A little of Column A, a little of Column B. Torres is still a top six prospect according to all the major scouting publications, so it’s not like he fell off the map. He suffered a major injury and slipped a few spots in the rankings. I don’t think that’s unreasonable. Also, Shohei Ohtani came over and he is prospect eligible, plus some other prospects had monster seasons — Ronald Acuna and Vlad Guerrero Jr., most notably — which shot them up to the top of the rankings. Torres got hurt and a few prospects moved ahead of him. Not a big deal. Gleyber is still one of the best prospects in the game and a budding star.
Ted asks: I just read your piece on the new members of the coaching staff. I’m so used to hearing about all the drills Tony Pena had for the catchers. Any idea who is going to coach the catchers this year, Josh Bard? Does it matter to have a designated person?
Jason Brown, who was one of the bullpen catchers last season, is now the catching coach. That’s his title. So I guess it’s up to him to improve Sanchez’s defense. In reality, it’ll be a collaborative effort. It wasn’t only Pena who worked with the catchers in the past. Joe Girardi and former bullpen coach Gary Tuck helped out too. I’m sure Bard and P.J. Pilittere will help Brown and Sanchez (and Austin Romine).
Bill asks: If the Yankees could go back and undo the Stanton trade because after looking at the market they realized they could get a Darvish/Walker and maybe something else for the same price do you think they would? I know Stanton is amazing but the other pieces might have been able to fill bigger needs for similar costs.
I don’t think so. Elite hitters are the most valuable and “safest” commodity in the game, and Stanton is a special case even among elite hitters because he is the game’s best power hitter. Yu Darvish is 31 with nearly 2,200 career innings on his arm, and his elbow has already blown out once. Walker has a history of back problems and it’s entirely possible the Yankees can sign him and stay under the luxury tax threshold anyway. Stanton is in his prime and his $22M luxury tax hit is pretty darn good relative to other top hitters. Mike Trout makes $34M a year nowadays. Bryce Harper will make $21.6M this season and lots more once he becomes a free agent. This would be a fair question if the Yankees had acquired, say, 32-year-old Evan Longoria when Todd Frazier couldn’t find a job. A just turned 28-year-old Stanton though? Nah. Give me Stanton over any available free agents.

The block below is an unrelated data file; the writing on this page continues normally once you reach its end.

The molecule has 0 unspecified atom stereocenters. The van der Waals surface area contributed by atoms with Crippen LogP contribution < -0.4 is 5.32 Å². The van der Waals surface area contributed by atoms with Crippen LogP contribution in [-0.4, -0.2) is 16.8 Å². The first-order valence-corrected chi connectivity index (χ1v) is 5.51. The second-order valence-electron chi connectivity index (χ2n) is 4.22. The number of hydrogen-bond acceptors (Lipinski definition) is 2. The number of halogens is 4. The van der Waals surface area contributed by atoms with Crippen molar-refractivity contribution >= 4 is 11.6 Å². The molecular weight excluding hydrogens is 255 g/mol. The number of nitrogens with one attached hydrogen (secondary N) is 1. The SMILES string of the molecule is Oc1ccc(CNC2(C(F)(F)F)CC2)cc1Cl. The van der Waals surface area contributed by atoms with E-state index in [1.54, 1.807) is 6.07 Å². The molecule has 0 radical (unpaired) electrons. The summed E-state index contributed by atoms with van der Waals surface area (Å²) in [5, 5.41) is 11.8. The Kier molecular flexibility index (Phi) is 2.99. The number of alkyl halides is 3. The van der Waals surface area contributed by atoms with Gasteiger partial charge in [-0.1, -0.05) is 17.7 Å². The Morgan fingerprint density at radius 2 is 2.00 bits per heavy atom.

John asks: With a Labor and Union taking shots at each who do you think about adding a “My Bad Clause.” An example is: The Yankees want to stay under 197 number this year. They cut Ellsbury and still pay his contract but it does count against the cap/tax. A new team signs Ellsbury at new contract with another team, or sits out and collects a salary. The Yankees then sign Yu Darvish. It’s a start?
The NHL had amnesty buyouts following their last few work stoppages. Each team was able to buy out two players without having them count against the salary cap. The player still got paid, but he was off the books for salary cap purposes. This wouldn’t work in baseball because only a handful of teams would be able to use these buyouts. Five teams (Yankees, Dodgers, Tigers, Giants, Nationals) paid luxury tax last year and even fewer will pay this year. It’s not fair to the other 20-something teams that the Yankees get a get out of jail free card and they don’t. This would be wonderful for the Steinbrenners. Not happening though. As far as I’m concerned, if you give out a terrible contract, you should have to deal with the consequences.